After the fibrous structure has been produced on the collecting surface it may be readily removed from that surface (as by stripping it off mechanically) and may be given a variety of after-treatments. Thus its abrasion resistance may be improved greatly by smoothing the surface, as by treatment thereof with solvent or swelling agent (as illustrated in Example 1b, below), the amount of the solvent or swelling agent being insufficient to destroy the main fibrous structure. Typically after such a treatment the material has an abrasion resistance of over 5,000 cycles (e.g. well over 10,000 cycles) as measured on a Wyzenbeek tester, whereas the abrasion resistance prior to such treatment may be under 1000 cycles, (e.g. less than 400 cycles). The surface may also be smoothed, and the abrasion resistance improved, by the application of a heated surface particularly a smooth heated surface (as illustrated at the end of Example 7 below) or by the application of a smooth polymeric coating which coating may be of the same polyurethane (as illustrated in Example 6 below) or of a different polyurethane or of any other coating material such as those commonly used for the coating of woven or non-woven fabrics or leather. The fibrous structure may also be dyed (see also Ex. 6) or printed, as with a conventional textile printing paste, to impart decorative effects. It may be embossed by heat and pressure (as illustrated in Example 3) in any desired surface pattern and also may be consolidated and densified by heat and pressure. It may be laminated to other materials or several thicknesses of the same type of fibrous structure may be laminated by heat, adhesives or other suitable techniques. The surface of the fibrous structure may be abraded (as by machine sanding at temperatures insufficient to fuse the fibers) in order to impart a napped or suede-like finish having projecting fibers; such abrading may also follow a surface smoothing treatment (e.g. with solvent or heat or both) and/or a densification or consolidation treatment.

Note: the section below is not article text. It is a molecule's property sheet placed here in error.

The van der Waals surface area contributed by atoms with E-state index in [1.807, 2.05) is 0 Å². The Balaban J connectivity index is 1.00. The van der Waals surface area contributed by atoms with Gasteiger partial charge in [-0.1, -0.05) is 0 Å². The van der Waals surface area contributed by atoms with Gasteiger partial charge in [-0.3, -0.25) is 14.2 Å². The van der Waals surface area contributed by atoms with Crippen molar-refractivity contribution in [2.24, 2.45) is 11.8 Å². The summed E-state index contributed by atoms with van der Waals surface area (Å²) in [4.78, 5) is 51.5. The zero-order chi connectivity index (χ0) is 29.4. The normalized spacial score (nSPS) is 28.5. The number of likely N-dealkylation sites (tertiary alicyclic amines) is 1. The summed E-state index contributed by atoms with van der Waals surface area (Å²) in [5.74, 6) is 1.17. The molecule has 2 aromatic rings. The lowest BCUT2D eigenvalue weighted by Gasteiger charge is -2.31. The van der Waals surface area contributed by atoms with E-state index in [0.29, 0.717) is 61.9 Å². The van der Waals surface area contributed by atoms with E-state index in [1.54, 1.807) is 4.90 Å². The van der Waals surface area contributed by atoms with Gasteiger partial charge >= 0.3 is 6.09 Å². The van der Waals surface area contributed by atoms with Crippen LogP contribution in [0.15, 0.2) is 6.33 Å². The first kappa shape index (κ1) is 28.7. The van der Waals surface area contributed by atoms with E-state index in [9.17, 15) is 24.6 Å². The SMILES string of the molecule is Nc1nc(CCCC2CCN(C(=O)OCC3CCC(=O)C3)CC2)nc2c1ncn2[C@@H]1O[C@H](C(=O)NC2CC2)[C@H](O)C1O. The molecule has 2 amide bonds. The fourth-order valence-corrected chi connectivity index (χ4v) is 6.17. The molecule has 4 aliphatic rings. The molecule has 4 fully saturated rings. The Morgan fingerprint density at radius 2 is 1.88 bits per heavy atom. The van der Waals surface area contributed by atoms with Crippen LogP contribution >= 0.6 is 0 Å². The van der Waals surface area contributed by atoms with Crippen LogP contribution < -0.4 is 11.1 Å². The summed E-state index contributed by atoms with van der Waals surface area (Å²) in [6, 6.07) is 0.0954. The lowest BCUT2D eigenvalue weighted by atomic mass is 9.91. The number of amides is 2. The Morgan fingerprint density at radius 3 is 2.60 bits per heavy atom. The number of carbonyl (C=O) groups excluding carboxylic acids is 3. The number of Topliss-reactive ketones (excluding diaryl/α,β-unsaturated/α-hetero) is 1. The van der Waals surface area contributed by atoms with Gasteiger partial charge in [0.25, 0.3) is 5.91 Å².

The fibrous structures of this invention may be produced in various thicknesses, from a diaphanous very thin sheet to a relatively thick structure; thus thicknesses above 0.04 inch have been produced without difficulty and the indications are that considerably higher thicknesses, e.g. 0.1, 0.2, 0.5 inch or more may be made in the same way, e.g. by simply continuing the fiber deposition process for a longer time. In general the invention finds its greatest utility for the production of fibrous structures weighing above 15, more preferably above 30, and still more preferably above 60 grams per square yard. The products (even when relatively thin and having weights per square yard at the lower end of this range, such as 0.009 inch thick material of Example 13, which weighs about 43 grams per square yard) have excellent stitching characteristics and very high stitch-tear resistance. Thus, they may be used for the manufacture of garments, upholstery (e.g. breathable automobile seat covers) etc. by conventional cutting and stitching techniques. They also heat-seal readily and thus known heat sealing techniques (e.g. those involving high frequency heating) may be employed instead of, or together with, stitching. The cut edges of the material have very little, if any, tendency to ravel. Among the garments which may be produced are, for instance, sweaters, blouses, golf jackets, ski jackets (where the low thermal conductivity of the material is advantageous), socks, other hosiery (e.g. thin run-resistant stretch hose).